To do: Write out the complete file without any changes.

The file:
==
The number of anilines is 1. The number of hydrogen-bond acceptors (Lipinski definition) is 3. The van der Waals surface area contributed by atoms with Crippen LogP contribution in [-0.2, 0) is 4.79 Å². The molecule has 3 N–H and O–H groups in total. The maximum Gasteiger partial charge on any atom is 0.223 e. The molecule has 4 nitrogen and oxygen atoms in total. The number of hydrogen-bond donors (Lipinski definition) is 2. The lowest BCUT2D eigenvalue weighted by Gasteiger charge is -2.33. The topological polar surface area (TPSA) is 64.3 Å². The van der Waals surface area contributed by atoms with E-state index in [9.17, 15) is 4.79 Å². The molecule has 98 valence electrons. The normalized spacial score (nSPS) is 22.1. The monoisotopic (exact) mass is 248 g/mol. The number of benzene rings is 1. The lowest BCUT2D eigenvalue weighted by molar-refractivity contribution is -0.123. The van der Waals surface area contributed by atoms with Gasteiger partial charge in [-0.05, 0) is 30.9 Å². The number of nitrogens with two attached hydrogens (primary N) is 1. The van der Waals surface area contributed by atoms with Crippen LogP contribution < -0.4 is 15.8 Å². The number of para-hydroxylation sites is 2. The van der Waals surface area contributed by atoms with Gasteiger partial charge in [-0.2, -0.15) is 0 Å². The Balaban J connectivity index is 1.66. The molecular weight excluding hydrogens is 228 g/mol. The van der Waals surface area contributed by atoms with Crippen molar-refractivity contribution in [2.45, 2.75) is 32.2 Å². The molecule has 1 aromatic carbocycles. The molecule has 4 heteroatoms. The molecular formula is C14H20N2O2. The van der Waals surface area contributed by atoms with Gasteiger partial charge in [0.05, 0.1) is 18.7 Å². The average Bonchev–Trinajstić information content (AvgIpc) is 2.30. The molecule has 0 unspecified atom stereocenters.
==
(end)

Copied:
The number of anilines is 1. The number of hydrogen-bond acceptors (Lipinski definition) is 3. The van der Waals surface area contributed by atoms with Crippen LogP contribution in [-0.2, 0) is 4.79 Å². The molecule has 3 N–H and O–H groups in total. The maximum Gasteiger partial charge on any atom is 0.223 e. The molecule has 4 nitrogen and oxygen atoms in total. The number of hydrogen-bond donors (Lipinski definition) is 2. The lowest BCUT2D eigenvalue weighted by Gasteiger charge is -2.33. The topological polar surface area (TPSA) is 64.3 Å². The van der Waals surface area contributed by atoms with E-state index in [9.17, 15) is 4.79 Å². The molecule has 98 valence electrons. The normalized spacial score (nSPS) is 22.1. The monoisotopic (exact) mass is 248 g/mol. The number of benzene rings is 1. The lowest BCUT2D eigenvalue weighted by molar-refractivity contribution is -0.123. The van der Waals surface area contributed by atoms with Gasteiger partial charge in [-0.05, 0) is 30.9 Å². The number of nitrogens with two attached hydrogens (primary N) is 1. The van der Waals surface area contributed by atoms with Crippen LogP contribution < -0.4 is 15.8 Å². The number of para-hydroxylation sites is 2. The van der Waals surface area contributed by atoms with Gasteiger partial charge in [-0.2, -0.15) is 0 Å². The Balaban J connectivity index is 1.66. The molecular weight excluding hydrogens is 228 g/mol. The van der Waals surface area contributed by atoms with Crippen molar-refractivity contribution in [2.45, 2.75) is 32.2 Å². The molecule has 1 aromatic carbocycles. The molecule has 4 heteroatoms. The molecular formula is C14H20N2O2. The van der Waals surface area contributed by atoms with Gasteiger partial charge in [0.05, 0.1) is 18.7 Å². The average Bonchev–Trinajstić information content (AvgIpc) is 2.30. The molecule has 0 unspecified atom stereocenters.